46C0 mov r8, r8 is a functional but completely useless opcode that in that particular situation is just being used as padding to make all of the bx rx opcodes word aligned, but some people also like to use it as a breakpoint opcode when debugging. Anyhow, that chunk of code would be used for launching subroutines, as the address range of a bl opcode is limited.
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Old June 20th, 2010, 09:54 AM
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so, where do we find (or how do we make) these .map files?
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Old June 20th, 2010, 02:55 PM
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You create "map-files" by running this program.
asm-scanner(.exe) pokemon.gba pokemon.map

I tried out IDA Pro. It's very useful.
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Old June 21st, 2010, 08:49 AM
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ohhh i get it
:facepalm: i feel silly now, thanks ^-^
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Old July 24th, 2010, 08:55 AM
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Quote:
Originally Posted by knizz View Post
Now I have a few questions...
  1. Pokemon Ruby reads (and even executes) a lots of data from the 0x03000000-area. How do these code-segments get there and where are their original positions (in the rom)?
  2. Is it true that the 3rd games gen only use THUMB-Mode?
  3. What is the code at 081e082c good for?
    Spoiler:
    081e082c 4700 bx r0
    081e082e 46c0 mov r8, r8
    081e0830 4708 bx r1
    081e0832 46c0 mov r8, r8
    081e0834 4710 bx r2
    081e0836 46c0 mov r8, r8
    081e0838 4718 bx r3
    081e083a 46c0 mov r8, r8
    081e083c 4720 bx r4
    081e083e 46c0 mov r8, r8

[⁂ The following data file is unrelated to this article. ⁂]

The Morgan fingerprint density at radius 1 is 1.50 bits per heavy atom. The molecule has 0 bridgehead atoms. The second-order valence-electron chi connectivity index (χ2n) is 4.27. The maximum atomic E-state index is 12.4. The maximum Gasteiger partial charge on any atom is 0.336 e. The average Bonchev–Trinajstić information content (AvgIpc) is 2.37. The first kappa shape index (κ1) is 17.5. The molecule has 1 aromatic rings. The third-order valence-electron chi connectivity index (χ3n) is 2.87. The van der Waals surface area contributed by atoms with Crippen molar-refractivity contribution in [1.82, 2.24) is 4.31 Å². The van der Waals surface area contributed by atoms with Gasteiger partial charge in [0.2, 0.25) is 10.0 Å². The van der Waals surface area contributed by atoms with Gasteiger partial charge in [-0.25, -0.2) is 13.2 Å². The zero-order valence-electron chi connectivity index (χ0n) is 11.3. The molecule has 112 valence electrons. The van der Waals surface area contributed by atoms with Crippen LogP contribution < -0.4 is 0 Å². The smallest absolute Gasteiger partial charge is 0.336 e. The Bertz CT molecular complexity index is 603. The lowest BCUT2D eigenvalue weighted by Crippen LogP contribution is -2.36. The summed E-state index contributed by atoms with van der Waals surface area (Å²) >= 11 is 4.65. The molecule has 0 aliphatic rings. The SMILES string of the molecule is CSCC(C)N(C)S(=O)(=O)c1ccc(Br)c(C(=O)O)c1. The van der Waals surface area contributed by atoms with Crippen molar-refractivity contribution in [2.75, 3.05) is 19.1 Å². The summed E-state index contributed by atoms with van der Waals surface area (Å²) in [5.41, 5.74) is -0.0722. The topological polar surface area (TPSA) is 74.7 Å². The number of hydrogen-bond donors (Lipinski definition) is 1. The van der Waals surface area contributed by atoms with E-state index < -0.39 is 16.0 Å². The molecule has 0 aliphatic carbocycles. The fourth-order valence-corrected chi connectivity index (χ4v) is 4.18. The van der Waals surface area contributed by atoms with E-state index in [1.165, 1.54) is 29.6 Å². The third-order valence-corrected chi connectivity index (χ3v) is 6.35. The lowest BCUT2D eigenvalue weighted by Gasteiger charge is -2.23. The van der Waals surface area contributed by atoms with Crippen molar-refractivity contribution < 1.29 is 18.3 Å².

081e0840 4728 bx r5
    081e0842 46c0 mov r8, r8
    081e0844 4730 bx r6
    081e0846 46c0 mov r8, r8
    081e0848 4738 bx r7
    081e084a 46c0 mov r8, r8
    081e084c 4740 bx r8
    081e084e 46c0 mov r8, r8
    081e0850 4748 bx r9
    081e0852 46c0 mov r8, r8
  1. Ruby (and all other 3rd gen games) copy those routines from the ROM. To track their original position you should use a debugger like VBA-SDL-H.
  2. 99% of the routines are THUMB, because they take less space and execute faster. Few of them, in particular the initialization ones, are coded in ARM though.
  3. Those are small helper routines used in most THUMB routines to call a particular subroutine stored at an arbitrary address.
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Old July 26th, 2010, 02:15 AM
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I worked a lot on the successor of the "asm-scanner" and now it is finally in a presentable state. You can find the online-demo with Pokemon Ruby at: LINK REMOVED

On the right side there is a flow-chart of the rom that grows when you browse through the asm-code on the left side. (Move away the red box before clicking anything)